Agate Bonebed

An old black and white picture of a worker with a cap building a wooden crate around a slab of rock.
This excavator constructs a crate around an Agate Springs quarry bonebed slab in the early 1900s.

Most of the fossils in the Agate Springs quarries were found to have been excavated from a bonebed that could be as much as two feet thick. Among those fossilized bones, paleontologists discovered remains of long-extinct mammals such as Menoceras, Dinohyus, and Moropus. Less common but equally important discoveries included horse and bird bones, too.

The overall density of the bones presented by unearthed material made it difficult for paleontologists - how would they remove fossils efficiently, and without distroying the precious fossils?

Steps to Excavate Bone Slabs

1. Remove the "Overburden"

The first stage of the operation was to cut down the overlying rock to about two feet above the bone layer. This material is called the "overburden." This was done by methods that involved boring into the sandstone with drills and then blasting away the rock with dynamite. Field crews then used heavy picks, scrapers, and a team of horses to remove the debris.

2. Carefully Expose the Bone Layer

Next, the more careful work of removing the sediment down to the bone layer began. Different tools were used here: light hand picks, awls and whisks followed by soft brushes to clean dirt away as the bones were exposed. The bone surfaces were soaked with thinned shellac varnish, especially on parts that were cracked or shattered.

3. Size Up the Slab

When a large area had been exposed, the bones were studied and a decision made on how to take them out. If some of the lesser found Moropus or Dinohyus bones were lying with a mass of Menoceras bones, the latter may have been sacrificed in order to channel around the more valuable bones. The main intent was to reduce the size of the block of bonebed to a size that could be easily handled and transported; not over four or five feet square and one to two feet thick.

4. Cut Around and Under, then Wrap it Up

After a narrow channel had been cut all around the block through the bone layer, it was undercut a bit and then bandaged. Several coats of shellac were applied and thoroughly dried in the hot sun before the bandaging began. Strips of burlap dipped in plaster of Paris were applied to the surface and then kneaded down to stick to the surface. The strips were laid parallel until the entire surface was covered, then a second set of strips were laid at right angles to the first. This formed a rigid and tough casing over the block and around the edges.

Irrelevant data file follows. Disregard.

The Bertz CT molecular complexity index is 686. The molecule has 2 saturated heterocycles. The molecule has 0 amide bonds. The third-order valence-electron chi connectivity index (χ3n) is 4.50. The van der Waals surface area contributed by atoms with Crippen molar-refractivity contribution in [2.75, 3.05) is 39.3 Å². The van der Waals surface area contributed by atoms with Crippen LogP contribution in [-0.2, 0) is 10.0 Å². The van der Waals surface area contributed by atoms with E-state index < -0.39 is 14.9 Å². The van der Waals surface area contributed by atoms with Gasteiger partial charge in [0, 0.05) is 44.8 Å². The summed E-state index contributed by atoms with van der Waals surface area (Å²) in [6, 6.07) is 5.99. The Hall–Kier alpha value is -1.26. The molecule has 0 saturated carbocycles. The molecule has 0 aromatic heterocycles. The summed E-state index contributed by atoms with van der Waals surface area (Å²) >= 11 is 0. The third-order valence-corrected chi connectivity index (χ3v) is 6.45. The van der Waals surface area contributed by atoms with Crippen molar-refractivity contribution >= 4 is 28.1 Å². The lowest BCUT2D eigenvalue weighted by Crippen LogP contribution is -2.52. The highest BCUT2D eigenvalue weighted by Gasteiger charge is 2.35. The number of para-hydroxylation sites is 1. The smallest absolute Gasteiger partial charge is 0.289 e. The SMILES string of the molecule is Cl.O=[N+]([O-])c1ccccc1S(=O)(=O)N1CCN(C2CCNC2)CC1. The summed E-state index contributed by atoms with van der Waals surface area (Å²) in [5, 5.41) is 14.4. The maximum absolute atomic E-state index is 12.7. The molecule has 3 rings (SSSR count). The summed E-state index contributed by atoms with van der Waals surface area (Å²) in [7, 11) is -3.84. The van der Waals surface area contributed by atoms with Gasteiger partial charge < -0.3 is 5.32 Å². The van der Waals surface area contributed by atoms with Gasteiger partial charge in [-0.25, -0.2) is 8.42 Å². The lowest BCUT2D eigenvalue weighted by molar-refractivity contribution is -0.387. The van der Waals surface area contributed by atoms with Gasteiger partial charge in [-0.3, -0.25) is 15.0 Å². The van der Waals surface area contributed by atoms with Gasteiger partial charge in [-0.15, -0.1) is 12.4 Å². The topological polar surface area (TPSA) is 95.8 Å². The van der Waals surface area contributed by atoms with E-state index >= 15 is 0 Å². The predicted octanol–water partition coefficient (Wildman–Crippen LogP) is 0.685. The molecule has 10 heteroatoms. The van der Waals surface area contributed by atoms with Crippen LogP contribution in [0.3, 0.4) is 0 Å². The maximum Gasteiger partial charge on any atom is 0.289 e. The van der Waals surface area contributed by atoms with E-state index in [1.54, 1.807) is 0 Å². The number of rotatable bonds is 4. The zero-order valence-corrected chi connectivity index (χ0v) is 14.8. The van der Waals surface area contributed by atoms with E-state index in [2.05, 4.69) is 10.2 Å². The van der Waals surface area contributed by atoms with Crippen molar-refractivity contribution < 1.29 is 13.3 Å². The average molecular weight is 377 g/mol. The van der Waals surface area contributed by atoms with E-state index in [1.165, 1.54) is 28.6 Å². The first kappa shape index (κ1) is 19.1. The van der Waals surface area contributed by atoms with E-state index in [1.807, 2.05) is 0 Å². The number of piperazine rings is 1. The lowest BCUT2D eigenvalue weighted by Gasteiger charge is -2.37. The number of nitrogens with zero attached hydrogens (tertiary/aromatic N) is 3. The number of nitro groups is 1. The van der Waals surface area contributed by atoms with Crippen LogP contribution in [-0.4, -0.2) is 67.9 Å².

5. Finish Undercutting and Haul it Off

The block was further undercut sometimes using barbed wire as a cutting tool until the block was loose and could be carefully turned over. The underside was trimmed smooth, soaked with shellac and bandaged. When thoroughly dry, the block was boxed with lumber brought to the site for that purpose. Using skids or levers the block was lifted onto a wagon and hauled to the railroad station. Heavy blocks called for the use of a tripod with differential pulley or ropes and chains.

Several small fossils are embedded in this spherical slab of rock partially covered in hard plaster.
This slab of the Agate Springs quarries bonebed is on display in the monument's visitor center and museum.

Processing and Studying the Bone Slabs

When the bone slab arrived at whichever museum or university the field crew worked for, the encased slab was opened and the fossils exposed. Each slab could take many years to carefully process down to the individual bones and trace fossils. The Agate Paleoriver watering hole yielded so much material, that many bone slabs are still not processed -- 100 years later! However, paleontologists estimate that 70 percent of the watering hole bone bed is still unexcavated within the Fossil Hills.

Many bone slabs excavated and processed this way are on display at museums and universities around the country.

Some of the institutions with slabs from Agate Fossil Beds are:

  • Trailside Museum at Fort Robinson State Park in Nebraska

  • Museum of Geology at the South Dakota School of Mines and Technology in Rapid City, South Dakota
  • Geological Museum at the University of Wyoming in Laramie, Wyoming
  • University of Nebraska State Museum in Lincoln, Nebraska
  • Field Museum of Natural History in Chicago, Illinois
  • University of Michigan Exhibit Museum in Ann Arbor, Michigan
  • Carnegie Museum in Pittsburgh, Pennsylvania
  • American Museum of Natural History in New York, New York
  • Museum of Comparative Zoology in Cambridge, Massachusetts
  • Joe Webb Peoples Museum of Natural History at Wesleyan University in Middletown, Connecticut

Last updated: March 18, 2024

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